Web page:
May 23, 2014


Designers have shown a recent penchant for busy prints: ones that keep the eye occupied with multitudes of vibrant colors contained within complex, multidimensional patterns. The Spring 2014 runway shows were full of them; bold, art-inspired prints were a major trend

Amidst the popularity of these elaborate prints, Mumbai-based brand MIUNIKU comes as a refreshing addition to the fashion palate. Founded by sisters Tina and Nikita, the brand's name derives from the nicknames their parents gave them: Miu and Niku, respectively. 

After growing up in Mumbai, the sisters studied pattern cutting and womenswear at the London College of Fashion, graduating in June 2013. In July 2013, they received the Fashion Innovation Award from the London College of Fashion. The sisters were semi-finalists for the 2014 H&M Design Awards and were recently named one of 12 finalists for the LVMH Prize for Young Fashion Designers.

The designers describe the brand's aesthetic as "a balance between clean lines and graphic details, mixing minimal and maximal elements." The AW14 collection showcases color blocking on a series of oversized yet structured separates, including a magnificent array of coats.

"Our first collection was mostly monochrome, so we thought we should take a risk and experiment with colour on our next one," Tina stated in an email, referring to the choice to use such bold colors in the AW14 collection. "So this time, we kind of stepped out of our comfort zone and played with colour and it turned out quite well!"

The pieces evoke a fresher, cleaner facet of modern art than that seen in the Chanel and Céline Spring 2014 shows. Although Chanel and Céline's maximalist looks have their own distinct appeal, MIUNIKU's designs, such as an ankle-length coat with a Mondrian-esque color scheme, are attractive because of their restraint. The hues are subtler than those seen in the recent hey-day of color blocking in 2011, and many of the pieces use white in order to soften the bold juxtaposition of brights. The result is far from quiet, but it is calmer than the maximalism to which fashion has recently become accustomed.

All images courtesy of MIUNIKU

To learn more about MIUNIKU, visit

May 15, 2014

Chanel Resort 2015

It is clear that Chanel revels in the power of the spectacle. When reading reviews for Karl Lagerfeld's latest and greatest show, it is often the show's magnificent locale that occupies the opening paragraph; each season, people are whipped into a frenzy by the newest world that Lagerfeld has fashioned. Yet, as time passes, it seems that Chanel has become tied to the expectations for a presentation even grander than the last.

Indeed for some time now, I have felt that the designs themselves have suffered at the expense of this increasing focus on the spectacle. After all, as an online audience member, I am not inundated by the sets. It is my absence from these spaces that allows me to focus almost exclusively on the clothing. (And it is the clothing that most interests me!)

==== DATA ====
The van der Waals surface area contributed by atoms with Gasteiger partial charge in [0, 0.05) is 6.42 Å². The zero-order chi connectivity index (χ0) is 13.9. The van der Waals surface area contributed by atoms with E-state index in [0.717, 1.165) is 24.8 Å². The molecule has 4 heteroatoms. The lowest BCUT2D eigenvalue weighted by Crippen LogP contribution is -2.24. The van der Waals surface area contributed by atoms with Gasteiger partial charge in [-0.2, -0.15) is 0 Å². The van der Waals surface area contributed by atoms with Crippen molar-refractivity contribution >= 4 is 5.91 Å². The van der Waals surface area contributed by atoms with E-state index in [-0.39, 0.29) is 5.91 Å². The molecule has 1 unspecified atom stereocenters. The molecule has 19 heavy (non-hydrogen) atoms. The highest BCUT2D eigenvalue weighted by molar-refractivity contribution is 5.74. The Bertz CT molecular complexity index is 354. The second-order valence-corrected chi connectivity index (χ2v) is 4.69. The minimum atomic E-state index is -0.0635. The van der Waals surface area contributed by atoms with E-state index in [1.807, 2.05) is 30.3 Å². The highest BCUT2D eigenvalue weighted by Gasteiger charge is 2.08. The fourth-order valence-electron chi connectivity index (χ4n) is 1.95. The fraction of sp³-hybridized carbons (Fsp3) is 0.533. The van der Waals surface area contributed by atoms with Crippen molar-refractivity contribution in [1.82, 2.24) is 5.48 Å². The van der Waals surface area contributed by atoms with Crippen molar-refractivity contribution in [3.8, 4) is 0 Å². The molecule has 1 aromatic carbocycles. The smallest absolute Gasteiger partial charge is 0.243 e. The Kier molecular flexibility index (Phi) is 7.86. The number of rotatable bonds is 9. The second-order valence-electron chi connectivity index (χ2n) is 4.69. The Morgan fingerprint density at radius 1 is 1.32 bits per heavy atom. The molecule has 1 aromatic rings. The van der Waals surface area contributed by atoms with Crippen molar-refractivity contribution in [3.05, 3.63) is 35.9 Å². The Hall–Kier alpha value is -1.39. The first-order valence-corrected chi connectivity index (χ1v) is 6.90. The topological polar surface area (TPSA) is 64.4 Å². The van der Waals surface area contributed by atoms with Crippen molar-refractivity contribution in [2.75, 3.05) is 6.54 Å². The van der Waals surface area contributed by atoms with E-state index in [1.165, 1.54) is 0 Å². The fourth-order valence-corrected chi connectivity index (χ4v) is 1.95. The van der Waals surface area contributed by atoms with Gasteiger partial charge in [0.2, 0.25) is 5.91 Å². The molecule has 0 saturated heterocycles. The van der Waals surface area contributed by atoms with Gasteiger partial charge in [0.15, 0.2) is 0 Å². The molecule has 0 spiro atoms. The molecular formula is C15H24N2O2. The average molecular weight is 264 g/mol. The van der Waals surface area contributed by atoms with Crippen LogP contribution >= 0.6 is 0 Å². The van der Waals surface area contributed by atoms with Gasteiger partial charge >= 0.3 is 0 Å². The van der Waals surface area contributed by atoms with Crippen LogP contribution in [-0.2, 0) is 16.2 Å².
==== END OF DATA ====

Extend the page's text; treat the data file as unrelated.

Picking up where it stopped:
However, Lagerfeld's Resort 2015 show for Chanel caught me off guard. It is not quite fair of me, but I have cast aside many of his past shows, regarding them as more kitschy than classy - I tend to think of Chanel as synonymous with classy, imagining the iconic black 2.55 bag. It has taken me until now to understand that Lagerfeld just wants to have some fun with the brand; this is because Chanel Resort 2015 perfectly encompasses both classy elegance and Lagerfeld's inclinations toward playful design.

Here in Abu Dhabi, the latest offerings from Lagerfeld juxtapose Western and Eastern influences with modern silhouettes and colorful patterns and embellishments that feel distinctly vintage. Nothing is stuffy or overwhelmingly avant-garde. The use of color is particularly striking: the color schemes are unusual and even somewhat unexpected, such as in an ensemble of teal, orange, and white with dashes of green and purple. Yet they combine in artistic, exotic ways. The pairings are not messy; that is to say, they are not kitschy. Rather, the colorful patterns look as if they were from an elegant printed scarf from the priciest vintage shop in the neighborhood.

Despite the vintage vibe, the collection is not stuck in the past: embellishments, layering, and pattern mixing carry the prints into our modern age. Yet even those pieces that are decidedly less modern are charming, such as a navy floral print cardigan and a similarly printed light teal sweater.

Indeed the collection is tasteful and pleasing to the eye, but it is obvious that Lagerfeld also has his customer in mind. Not only do the aesthetics of the clothing and the locale complement each other well, but setting the Chanel show in Abu Dhabi is certainly a good way of reaching out to a new breed of young clientele; after all, customers of luxury fashion (particularly haute couture) can be increasingly found in the Far East.

Combine these many facets, and it is easy to see why this collection is a successful one.

Images from

Click here to view the collection in its entirety.

What did you think of Chanel's Resort 2015 show? Leave a comment!